There is a need to discuss the existential problems facing Indian democracy and Jinnah’s dream of a Pakistan in a dialogue between the two countries. If we can’t provide answers to them, then any core issue dogging them will remain a topic to rehash old press releases on peace
BY JAWED NAQVI
By delving extensively into the political experiment launched by the Aam Aadmi Party (AAP), Rajmohan Gandhi might have appeared to some in the room to have sidetracked the India-Pakistan dialogue he had himself helped set in motion in Delhi.
After all there were experts from both sides from relevant fields — military, business, media, diplomacy — bracing to offer last week’s confabulations the benefit of their distilled wisdom. But here was Mahatma Gandhi’s grandson going into raptures about a political party he had only recently joined, and of which he is a candidate in the ongoing parliamentary race. Indiscreet? No.
Quite a few in the two-day meet, organised jointly by Sherry Rehman’s Jinnah Institute and Gandhi’s pacifist Centre for Reconciliation and Dialogue, thought they were shortchanged.
Gandhi was advertising the virtues of his party when the agenda for the meeting was to share the intricate perceptions and recommendations of two nuclear neighbours on issues bitterly dividing them. Track II is what they call these meetings, not without an air of self-importance. So there was no time to waste.
However, what Gandhi did succeed in doing in discussing his common man’s agenda at a seemingly odd forum was to focus on the dire need of bringing domestic impediments to peace up for discussion rather than bury them conveniently because no one likes to take a public position on ‘internal affairs’ in a bilateral get-together. Domestic issues are rarely discussed in such forums. Has the rise of Muslim extremism in Pakistan impeded or facilitated normalisation of ties with India? Should the conference not have discussed the problems facing Pakistan internally?
Internal problems in this regard are distinct in my view from the ones posed by the anti-state Taliban. The Taliban bring a set of global challenges, and that is not something Pakistanis would be averse to discussing with Indians.
A truly existential dilemma for Pakistan comes in the form of lawyer patriots showering the fanatical killer of the Punjab governor with rose petals, for example. Or take some equally nationalist judges who accept the point of view of extremists as valid and worthy of empathy. How does this internal equation play out in the conduct of foreign policy not just with India, but also with Iran, Saudi Arabia and others?
Likewise with Hindutva. In India too you would find pro-Hindutva lawyers with the rose petal syndrome. Here too you would face the bureaucracy and the police with more than a handful in their ranks siding with the country’s fascist strides. Will a Modi administration in India, assuming but not conceding he will make the grade in the upcoming elections, mean a change for the better for ties with Pakistan, or will it be plain bad news?
The AAP is bitterly opposed to Modi’s candidature for the top job for a variety of sound reasons — including corruption and communalism. And, though he has conveniently played down his anti-Muslim and anti-Pakistan vitriol during the current election campaign to woo the gullible and well-meaning fence-sitters, the world knows that Modi is the very antithesis of Atal Behari Vajpayee’s preference for moderation. Vajpayee too was a Hindutva mascot but he was not any fanatic’s poodle.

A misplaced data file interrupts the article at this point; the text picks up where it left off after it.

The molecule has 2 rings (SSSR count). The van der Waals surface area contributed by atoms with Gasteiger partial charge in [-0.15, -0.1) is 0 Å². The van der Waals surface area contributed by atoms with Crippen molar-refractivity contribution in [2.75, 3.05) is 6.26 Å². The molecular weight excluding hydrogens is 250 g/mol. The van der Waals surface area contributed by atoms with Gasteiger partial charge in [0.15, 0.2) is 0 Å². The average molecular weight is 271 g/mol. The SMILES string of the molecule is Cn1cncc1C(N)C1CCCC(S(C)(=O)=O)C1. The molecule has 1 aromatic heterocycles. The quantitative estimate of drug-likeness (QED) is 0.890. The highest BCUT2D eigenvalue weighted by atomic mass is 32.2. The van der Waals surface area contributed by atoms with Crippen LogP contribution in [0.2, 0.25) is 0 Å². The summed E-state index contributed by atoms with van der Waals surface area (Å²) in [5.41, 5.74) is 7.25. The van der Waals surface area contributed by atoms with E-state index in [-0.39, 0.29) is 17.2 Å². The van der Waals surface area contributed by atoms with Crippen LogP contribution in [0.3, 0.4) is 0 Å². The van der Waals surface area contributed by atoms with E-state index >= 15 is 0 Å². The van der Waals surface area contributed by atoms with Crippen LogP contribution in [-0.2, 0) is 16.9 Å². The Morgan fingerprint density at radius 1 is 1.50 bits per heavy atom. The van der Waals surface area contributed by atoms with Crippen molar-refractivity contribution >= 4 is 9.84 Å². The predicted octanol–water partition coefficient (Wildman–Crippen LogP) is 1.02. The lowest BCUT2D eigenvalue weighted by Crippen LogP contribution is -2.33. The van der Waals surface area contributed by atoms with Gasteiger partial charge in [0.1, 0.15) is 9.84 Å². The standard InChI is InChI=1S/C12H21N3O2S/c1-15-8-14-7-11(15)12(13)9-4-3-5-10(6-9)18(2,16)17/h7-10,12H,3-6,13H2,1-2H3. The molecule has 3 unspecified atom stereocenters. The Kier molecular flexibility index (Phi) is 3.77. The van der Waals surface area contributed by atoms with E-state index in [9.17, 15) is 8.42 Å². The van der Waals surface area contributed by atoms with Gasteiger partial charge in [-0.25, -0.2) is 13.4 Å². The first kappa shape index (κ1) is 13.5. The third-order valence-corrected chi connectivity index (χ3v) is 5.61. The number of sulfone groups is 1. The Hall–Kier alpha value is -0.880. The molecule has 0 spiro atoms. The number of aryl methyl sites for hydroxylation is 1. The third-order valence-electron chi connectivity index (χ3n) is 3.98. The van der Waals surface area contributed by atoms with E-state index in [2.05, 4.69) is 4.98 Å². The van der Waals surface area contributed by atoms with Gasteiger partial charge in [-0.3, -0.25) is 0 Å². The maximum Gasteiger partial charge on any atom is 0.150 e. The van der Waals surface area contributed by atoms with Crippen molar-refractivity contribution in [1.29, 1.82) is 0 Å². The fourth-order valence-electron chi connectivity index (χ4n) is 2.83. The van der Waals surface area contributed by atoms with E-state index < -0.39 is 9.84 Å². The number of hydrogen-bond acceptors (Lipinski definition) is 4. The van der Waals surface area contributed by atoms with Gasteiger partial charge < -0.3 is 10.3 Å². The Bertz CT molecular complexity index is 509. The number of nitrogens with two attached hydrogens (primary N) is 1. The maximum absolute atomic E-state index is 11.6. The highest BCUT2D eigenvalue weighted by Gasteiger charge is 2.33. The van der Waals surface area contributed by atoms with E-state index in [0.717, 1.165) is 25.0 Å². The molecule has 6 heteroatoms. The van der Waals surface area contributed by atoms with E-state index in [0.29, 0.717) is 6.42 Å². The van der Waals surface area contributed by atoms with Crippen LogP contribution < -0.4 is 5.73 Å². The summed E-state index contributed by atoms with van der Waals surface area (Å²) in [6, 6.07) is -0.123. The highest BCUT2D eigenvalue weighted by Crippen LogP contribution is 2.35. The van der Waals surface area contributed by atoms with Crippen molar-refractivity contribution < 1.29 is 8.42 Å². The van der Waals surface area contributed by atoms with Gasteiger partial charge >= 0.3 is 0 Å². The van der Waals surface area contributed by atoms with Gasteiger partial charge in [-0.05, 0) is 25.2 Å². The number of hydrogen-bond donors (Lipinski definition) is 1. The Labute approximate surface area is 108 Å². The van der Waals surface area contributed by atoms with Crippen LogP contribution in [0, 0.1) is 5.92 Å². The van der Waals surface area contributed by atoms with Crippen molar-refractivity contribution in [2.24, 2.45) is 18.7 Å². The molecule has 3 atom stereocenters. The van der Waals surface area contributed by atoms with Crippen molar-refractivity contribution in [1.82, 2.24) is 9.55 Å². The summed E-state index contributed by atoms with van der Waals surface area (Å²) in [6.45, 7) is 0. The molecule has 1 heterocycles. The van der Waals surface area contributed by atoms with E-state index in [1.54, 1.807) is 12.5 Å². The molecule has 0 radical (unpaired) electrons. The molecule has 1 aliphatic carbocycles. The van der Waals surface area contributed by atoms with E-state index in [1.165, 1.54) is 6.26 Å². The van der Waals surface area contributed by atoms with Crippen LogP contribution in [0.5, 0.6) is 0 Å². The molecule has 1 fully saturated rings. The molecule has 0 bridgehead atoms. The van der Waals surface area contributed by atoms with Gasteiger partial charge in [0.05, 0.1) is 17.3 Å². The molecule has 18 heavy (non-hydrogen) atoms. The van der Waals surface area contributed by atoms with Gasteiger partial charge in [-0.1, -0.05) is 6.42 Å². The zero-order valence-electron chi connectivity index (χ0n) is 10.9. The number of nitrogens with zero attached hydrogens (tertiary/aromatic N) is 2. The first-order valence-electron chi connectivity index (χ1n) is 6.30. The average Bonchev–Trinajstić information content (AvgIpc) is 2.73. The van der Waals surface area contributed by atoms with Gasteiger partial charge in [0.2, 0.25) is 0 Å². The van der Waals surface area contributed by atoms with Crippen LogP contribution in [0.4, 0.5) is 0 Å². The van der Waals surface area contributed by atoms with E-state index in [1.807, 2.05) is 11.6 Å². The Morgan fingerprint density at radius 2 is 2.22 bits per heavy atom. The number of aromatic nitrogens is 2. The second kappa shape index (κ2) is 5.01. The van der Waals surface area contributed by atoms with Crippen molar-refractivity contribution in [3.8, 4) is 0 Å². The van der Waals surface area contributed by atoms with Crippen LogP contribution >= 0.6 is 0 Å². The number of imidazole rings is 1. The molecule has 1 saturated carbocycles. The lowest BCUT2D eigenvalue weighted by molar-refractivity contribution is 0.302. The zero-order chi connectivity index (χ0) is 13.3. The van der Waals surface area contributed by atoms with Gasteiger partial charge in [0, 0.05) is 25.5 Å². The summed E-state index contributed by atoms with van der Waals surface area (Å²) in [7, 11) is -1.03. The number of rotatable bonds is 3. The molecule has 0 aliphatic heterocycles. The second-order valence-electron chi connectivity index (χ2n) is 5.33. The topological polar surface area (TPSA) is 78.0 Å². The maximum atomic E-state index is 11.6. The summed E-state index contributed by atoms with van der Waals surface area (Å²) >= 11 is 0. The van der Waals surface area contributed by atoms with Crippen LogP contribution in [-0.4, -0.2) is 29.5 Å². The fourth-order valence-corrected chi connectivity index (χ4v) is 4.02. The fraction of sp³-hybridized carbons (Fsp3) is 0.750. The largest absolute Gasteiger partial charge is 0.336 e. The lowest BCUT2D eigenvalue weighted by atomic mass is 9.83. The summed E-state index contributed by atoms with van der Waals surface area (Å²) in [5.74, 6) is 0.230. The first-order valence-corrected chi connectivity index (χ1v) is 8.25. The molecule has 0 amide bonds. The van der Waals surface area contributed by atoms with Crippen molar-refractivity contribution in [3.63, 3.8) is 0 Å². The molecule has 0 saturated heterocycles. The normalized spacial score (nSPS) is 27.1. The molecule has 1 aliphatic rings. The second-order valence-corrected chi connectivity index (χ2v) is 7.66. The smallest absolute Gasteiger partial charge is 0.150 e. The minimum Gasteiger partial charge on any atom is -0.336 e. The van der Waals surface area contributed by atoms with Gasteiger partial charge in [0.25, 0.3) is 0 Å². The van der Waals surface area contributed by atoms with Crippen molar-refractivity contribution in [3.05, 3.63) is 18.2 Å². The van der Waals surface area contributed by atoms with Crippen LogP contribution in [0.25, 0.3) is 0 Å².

In any case, regardless of his differences with the neo-fascist Rashtriya Swayamsevak Sangh, Vajpayee found himself leading his nuclear-armed country to the brink of a potentially catastrophic war with Pakistan in 2002. It required massive international lobbying to defuse the crisis.
There was a view expressed at last week’s conference by mostly Indian interlocutors, that India’s foreign policy was too institutionalised for there to be much of a difference no matter who heads the government. In other words, had Modi been in charge of the country instead of Vajpayee, goes the argument, he would have taken the same militarist sabre-rattling course. I think the outcome would have been rather worse.
In any case, the suggestion that India’s foreign policy, or equally its defence policy, is written in stone makes for a specious claim. For Modi and Vajpayee, to whip up a militarist posture would be coterminous with their domestic political calculations. They bring out the baser instincts in the name of Indian nationalism.
Rahul Gandhi’s politics is no different. On his part, he leans on his notion of history that glorifies his grandmother as the one who wrecked Pakistan in 1971. And he does that without the street power to work the people up into a froth. Moreover, he is not right-wing enough to benefit from his occasional jingoism.
Before saying anything in Rajmohan Gandhi’s behalf on the subject, consider how AAP leader Arvind Kejriwal put it when he was asked to comment on ties with Pakistan.
He asserted not once but twice, since the TV anchor was persistent, that relations with Pakistan would be no different than with other neighbours of India. “We are for friendly ties with all countries, big or small, especially our neighbours.”
Gandhi shares that view to the hilt. Who says there won’t be a change in the policy regardless of who rules the country? It’s clear as daylight that Gandhi brings liberal perspectives to foreign policy which Modi does not.
There is a need to discuss the existential problems facing Indian democracy and Jinnah’s dream of a Pakistan in a dialogue between the two countries. If we can’t provide answers to them, then any core issue dogging them will remain a topic to rehash old press releases on peace.
-the writer is Dawn’s correspondent in Delhi
-by arrangement with dawn.com